Uganda

Uganda: More than just neighbor helping neighbor - Assistance provided with a human connection

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Posted
Originally published
By Stephen Padre, ACT International

Abirichaku, Northern Uganda, July 13, 2005 - When strangers showed up in Mariam Abdulai's village in northern Uganda, rather than ignoring them or hosting them as short-term guests, she treated them as if they were her own family. In fact, her view of the outsiders is deeper than that. She says the members of the family who are staying with her are human beings just like her who deserve to have one of the basic human needs - shelter - provided for and who deserve compassion as well.

The outsiders in Mariam's village are not total strangers, but are fellow Ugandans who have been forced from their homes in a nearby village by attacks from the Lord's Resistance Army (LRA). The group has waged a war against the Ugandan government for the past 19 years, and residents of villages across the northern and northwestern parts of the country have been both direct targets in its violent tactics, as well as indirect victims when survivors of the attacks flee for safety.

In February, LRA soldiers attacked Mindraa Cezira's village of Dzaipi. She says they came around 9:00 p.m. and went from house to house beating people to death with any tool they could find. About 18 people in the village were killed. The 40-year-old woman has six children ranging in age from 9 to 20 years old. After escaping the attackers, she and her children stayed briefly in another village in the area before finding their way to Abirichaku, about 24 km from their home.

It was here that Mariam agreed to take Mindraa and her family in. The village is hosting many families that have abandoned their homes in the several sub-counties and other districts in the region in search of safer places. While many of the internally displaced persons (IDPs) in the region find their way to makeshift camps set up specifically by or for them, some have relatives in nearby villages they can stay with or are fortunate enough to find villages that are willing to host IDPs.

Mariam invited Mindraa and her family to stay with her because Mindraa had no relatives she could go stay with. "I am helping because she is a human being like me," says Mariam.

The culture in many parts of Africa dictates that neighbors help each other, especially in time of great need. Nevertheless, in this type of situation, neighbors have come from farther away and have put additional strains on villages like Abirichaku that are hosting IDPs.

Daily life is a struggle for both Abirichaku's residents and the IDPs they are hosting. "Even the house is not enough to accommodate all of us," says Mariam. Although her host had two adjacent houses and is allowing Mindraa to use one of them, the space is crowded with Mariam's five children who range in age from 18 years to seven months. This makes for a total of 11 children and two adults living in the two small houses topped by a thatched roof.

The list of other needs of the two families and that of the rest of the village is long. There is insufficient food and water. Children must share the few mosquito nets a family owns. The village needs additional latrines. Paying school fees is a challenge. Mindraa's two oldest children should be attending secondary school, but she says there is no money, so they are at home.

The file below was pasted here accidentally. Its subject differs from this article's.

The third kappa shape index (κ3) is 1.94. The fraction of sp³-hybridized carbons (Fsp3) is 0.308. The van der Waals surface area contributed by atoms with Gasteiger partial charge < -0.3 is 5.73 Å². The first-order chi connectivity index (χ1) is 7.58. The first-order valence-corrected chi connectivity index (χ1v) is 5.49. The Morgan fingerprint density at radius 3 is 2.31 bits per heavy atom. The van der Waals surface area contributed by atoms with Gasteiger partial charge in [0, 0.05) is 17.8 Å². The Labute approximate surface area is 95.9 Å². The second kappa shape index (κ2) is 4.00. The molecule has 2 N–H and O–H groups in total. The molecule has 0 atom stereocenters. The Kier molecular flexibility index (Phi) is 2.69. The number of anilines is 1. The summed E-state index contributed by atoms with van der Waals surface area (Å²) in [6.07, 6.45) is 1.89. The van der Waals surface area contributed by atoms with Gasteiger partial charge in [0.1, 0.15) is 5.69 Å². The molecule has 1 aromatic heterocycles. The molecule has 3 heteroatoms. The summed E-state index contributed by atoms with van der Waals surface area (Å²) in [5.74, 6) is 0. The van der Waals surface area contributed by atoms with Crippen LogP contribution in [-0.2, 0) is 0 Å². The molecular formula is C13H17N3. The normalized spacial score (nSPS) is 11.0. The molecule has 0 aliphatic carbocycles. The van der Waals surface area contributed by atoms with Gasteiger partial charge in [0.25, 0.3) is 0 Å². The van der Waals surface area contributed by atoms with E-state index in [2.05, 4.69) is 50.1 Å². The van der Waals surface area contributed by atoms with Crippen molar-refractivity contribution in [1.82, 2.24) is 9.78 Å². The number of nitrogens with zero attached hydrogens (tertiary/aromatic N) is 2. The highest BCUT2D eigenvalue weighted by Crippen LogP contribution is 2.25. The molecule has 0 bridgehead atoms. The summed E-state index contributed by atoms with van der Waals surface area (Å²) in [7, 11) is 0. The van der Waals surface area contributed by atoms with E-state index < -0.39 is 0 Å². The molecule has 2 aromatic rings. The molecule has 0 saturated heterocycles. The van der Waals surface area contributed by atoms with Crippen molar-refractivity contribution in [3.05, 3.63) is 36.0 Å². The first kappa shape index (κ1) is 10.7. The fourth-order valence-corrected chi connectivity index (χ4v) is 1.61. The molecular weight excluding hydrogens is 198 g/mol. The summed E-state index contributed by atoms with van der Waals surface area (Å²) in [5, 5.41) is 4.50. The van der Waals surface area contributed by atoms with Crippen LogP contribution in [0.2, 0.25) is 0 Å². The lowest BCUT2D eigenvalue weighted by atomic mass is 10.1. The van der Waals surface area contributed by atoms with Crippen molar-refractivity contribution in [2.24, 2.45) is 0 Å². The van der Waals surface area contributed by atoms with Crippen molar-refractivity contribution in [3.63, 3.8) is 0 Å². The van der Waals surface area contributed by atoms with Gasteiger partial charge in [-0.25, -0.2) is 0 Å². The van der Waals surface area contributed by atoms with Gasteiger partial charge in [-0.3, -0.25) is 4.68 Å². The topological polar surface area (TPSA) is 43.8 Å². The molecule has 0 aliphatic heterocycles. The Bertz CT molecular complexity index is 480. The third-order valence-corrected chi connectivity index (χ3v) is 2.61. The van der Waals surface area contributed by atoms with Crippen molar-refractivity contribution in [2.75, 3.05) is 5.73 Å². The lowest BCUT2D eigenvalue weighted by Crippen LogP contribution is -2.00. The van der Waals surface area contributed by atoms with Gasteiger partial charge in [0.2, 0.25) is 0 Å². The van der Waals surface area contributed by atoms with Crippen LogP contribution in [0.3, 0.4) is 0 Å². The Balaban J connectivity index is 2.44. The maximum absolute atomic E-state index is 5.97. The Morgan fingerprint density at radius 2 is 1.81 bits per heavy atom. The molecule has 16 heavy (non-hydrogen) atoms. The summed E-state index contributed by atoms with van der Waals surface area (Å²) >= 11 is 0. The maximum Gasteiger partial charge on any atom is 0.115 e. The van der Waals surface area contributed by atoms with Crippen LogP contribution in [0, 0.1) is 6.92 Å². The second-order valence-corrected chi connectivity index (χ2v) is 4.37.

Lutheran World Federation (LWF) - Uganda, a member of the global alliance Action by Churches Together (ACT) International, has assisted both permanent residents and IDPs in Abirichaku with some of their basic needs, distributing jerry cans for carrying water as well as plates for residents' kitchens. LWF - Uganda also distributed a limited number of blankets, which went to the most vulnerable, such as the elderly and widows. People in the village say they need many more household items and other types of assistance.

The needs are enormous and are difficult to address adequately - and many are related. An overarching need - security - is key to addressing many issues. "In my original place, I had a farm," says Mindraa. "Here I don't have a farm. And in one house, when one person gets sick, it spreads." If she were able to return to her village, Mindraa would be able to farm and perhaps grow enough food to feed her family. Better-fed children and more space could mean fewer illnesses - one example of how issues the village deals with are complex and must be addressed in a comprehensive way.

For now, however, the people in Abirichaku must rely on the basic assistance humanitarian-aid organizations such as LWF can occasionally provide, as well as the generosity of their hosts. These are essential things in this situation of deep poverty exacerbated by conflict - churches around the world offering assistance through local ACT members, people helping fellow Ugandans from nearby villages, and humans helping humans.

For further information, please contact:

ACT Communications Officer Callie Long (mobile/cell phone +41 79 358 3171) or ACT Information Officer Stephen Padre (mobile/cell phone +41 79 681 1868)

ACT is a global alliance of churches and related agencies working to save lives and support communities in emergencies worldwide.

The ACT Coordinating Office is based with the World Council of Churches (WCC) and the Lutheran World Federation (LWF) in Switzerland.